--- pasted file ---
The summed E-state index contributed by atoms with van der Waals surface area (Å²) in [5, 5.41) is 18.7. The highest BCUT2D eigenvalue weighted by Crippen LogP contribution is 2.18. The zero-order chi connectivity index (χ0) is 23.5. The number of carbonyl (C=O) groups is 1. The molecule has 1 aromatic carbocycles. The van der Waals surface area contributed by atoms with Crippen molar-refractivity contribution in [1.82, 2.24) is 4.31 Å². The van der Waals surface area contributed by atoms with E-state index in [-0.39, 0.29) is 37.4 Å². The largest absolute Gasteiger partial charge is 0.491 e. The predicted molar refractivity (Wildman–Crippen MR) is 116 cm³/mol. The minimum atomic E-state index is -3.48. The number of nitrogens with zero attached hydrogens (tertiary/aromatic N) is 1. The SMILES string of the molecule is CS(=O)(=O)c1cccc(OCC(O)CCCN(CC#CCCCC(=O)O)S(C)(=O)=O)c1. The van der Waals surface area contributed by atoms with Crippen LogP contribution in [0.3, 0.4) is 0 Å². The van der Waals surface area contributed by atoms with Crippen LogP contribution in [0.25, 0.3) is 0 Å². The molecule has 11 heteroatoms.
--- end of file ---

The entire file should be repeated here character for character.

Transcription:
The summed E-state index contributed by atoms with van der Waals surface area (Å²) in [5, 5.41) is 18.7. The highest BCUT2D eigenvalue weighted by Crippen LogP contribution is 2.18. The zero-order chi connectivity index (χ0) is 23.5. The number of carbonyl (C=O) groups is 1. The molecule has 1 aromatic carbocycles. The van der Waals surface area contributed by atoms with Crippen molar-refractivity contribution in [1.82, 2.24) is 4.31 Å². The van der Waals surface area contributed by atoms with E-state index in [-0.39, 0.29) is 37.4 Å². The largest absolute Gasteiger partial charge is 0.491 e. The predicted molar refractivity (Wildman–Crippen MR) is 116 cm³/mol. The minimum atomic E-state index is -3.48. The number of nitrogens with zero attached hydrogens (tertiary/aromatic N) is 1. The SMILES string of the molecule is CS(=O)(=O)c1cccc(OCC(O)CCCN(CC#CCCCC(=O)O)S(C)(=O)=O)c1. The van der Waals surface area contributed by atoms with Crippen LogP contribution in [0.3, 0.4) is 0 Å². The van der Waals surface area contributed by atoms with Crippen LogP contribution in [0.25, 0.3) is 0 Å². The molecule has 11 heteroatoms.